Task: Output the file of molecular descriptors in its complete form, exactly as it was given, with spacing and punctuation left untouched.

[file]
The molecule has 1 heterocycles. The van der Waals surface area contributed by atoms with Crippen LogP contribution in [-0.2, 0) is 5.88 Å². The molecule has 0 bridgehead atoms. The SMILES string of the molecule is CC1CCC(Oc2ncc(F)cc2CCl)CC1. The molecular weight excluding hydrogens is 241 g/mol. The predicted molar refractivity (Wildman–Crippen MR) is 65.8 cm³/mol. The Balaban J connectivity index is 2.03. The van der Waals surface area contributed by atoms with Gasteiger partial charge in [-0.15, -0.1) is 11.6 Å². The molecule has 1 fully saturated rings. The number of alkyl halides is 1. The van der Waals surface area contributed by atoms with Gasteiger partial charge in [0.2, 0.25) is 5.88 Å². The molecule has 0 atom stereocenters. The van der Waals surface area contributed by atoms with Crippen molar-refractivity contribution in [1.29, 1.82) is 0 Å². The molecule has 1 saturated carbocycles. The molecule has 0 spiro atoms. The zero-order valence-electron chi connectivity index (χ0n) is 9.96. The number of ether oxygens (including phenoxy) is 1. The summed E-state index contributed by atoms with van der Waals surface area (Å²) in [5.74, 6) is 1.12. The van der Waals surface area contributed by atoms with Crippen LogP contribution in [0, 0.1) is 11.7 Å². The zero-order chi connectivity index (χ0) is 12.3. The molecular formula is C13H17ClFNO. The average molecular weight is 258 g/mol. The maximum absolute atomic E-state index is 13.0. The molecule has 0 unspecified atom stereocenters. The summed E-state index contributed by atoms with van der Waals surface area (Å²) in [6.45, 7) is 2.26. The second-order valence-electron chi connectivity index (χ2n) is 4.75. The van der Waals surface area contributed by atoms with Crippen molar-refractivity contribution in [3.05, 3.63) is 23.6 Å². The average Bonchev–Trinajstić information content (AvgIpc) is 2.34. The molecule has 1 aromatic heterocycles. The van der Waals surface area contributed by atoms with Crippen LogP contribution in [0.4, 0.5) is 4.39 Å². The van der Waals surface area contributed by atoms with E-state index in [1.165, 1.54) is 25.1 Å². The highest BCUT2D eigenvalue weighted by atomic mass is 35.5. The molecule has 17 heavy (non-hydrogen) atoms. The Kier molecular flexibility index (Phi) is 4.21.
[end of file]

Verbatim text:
The molecule has 1 heterocycles. The van der Waals surface area contributed by atoms with Crippen LogP contribution in [-0.2, 0) is 5.88 Å². The molecule has 0 bridgehead atoms. The SMILES string of the molecule is CC1CCC(Oc2ncc(F)cc2CCl)CC1. The molecular weight excluding hydrogens is 241 g/mol. The predicted molar refractivity (Wildman–Crippen MR) is 65.8 cm³/mol. The Balaban J connectivity index is 2.03. The van der Waals surface area contributed by atoms with Gasteiger partial charge in [-0.15, -0.1) is 11.6 Å². The molecule has 1 fully saturated rings. The number of alkyl halides is 1. The van der Waals surface area contributed by atoms with Gasteiger partial charge in [0.2, 0.25) is 5.88 Å². The molecule has 0 atom stereocenters. The van der Waals surface area contributed by atoms with Crippen molar-refractivity contribution in [1.29, 1.82) is 0 Å². The molecule has 1 saturated carbocycles. The molecule has 0 spiro atoms. The zero-order valence-electron chi connectivity index (χ0n) is 9.96. The number of ether oxygens (including phenoxy) is 1. The summed E-state index contributed by atoms with van der Waals surface area (Å²) in [5.74, 6) is 1.12. The van der Waals surface area contributed by atoms with Crippen LogP contribution in [0, 0.1) is 11.7 Å². The zero-order chi connectivity index (χ0) is 12.3. The molecular formula is C13H17ClFNO. The average molecular weight is 258 g/mol. The maximum absolute atomic E-state index is 13.0. The molecule has 0 unspecified atom stereocenters. The summed E-state index contributed by atoms with van der Waals surface area (Å²) in [6.45, 7) is 2.26. The second-order valence-electron chi connectivity index (χ2n) is 4.75. The van der Waals surface area contributed by atoms with Crippen molar-refractivity contribution in [3.05, 3.63) is 23.6 Å². The average Bonchev–Trinajstić information content (AvgIpc) is 2.34. The molecule has 1 aromatic heterocycles. The van der Waals surface area contributed by atoms with Crippen LogP contribution in [0.4, 0.5) is 4.39 Å². The van der Waals surface area contributed by atoms with E-state index in [1.165, 1.54) is 25.1 Å². The highest BCUT2D eigenvalue weighted by atomic mass is 35.5. The molecule has 17 heavy (non-hydrogen) atoms. The Kier molecular flexibility index (Phi) is 4.21.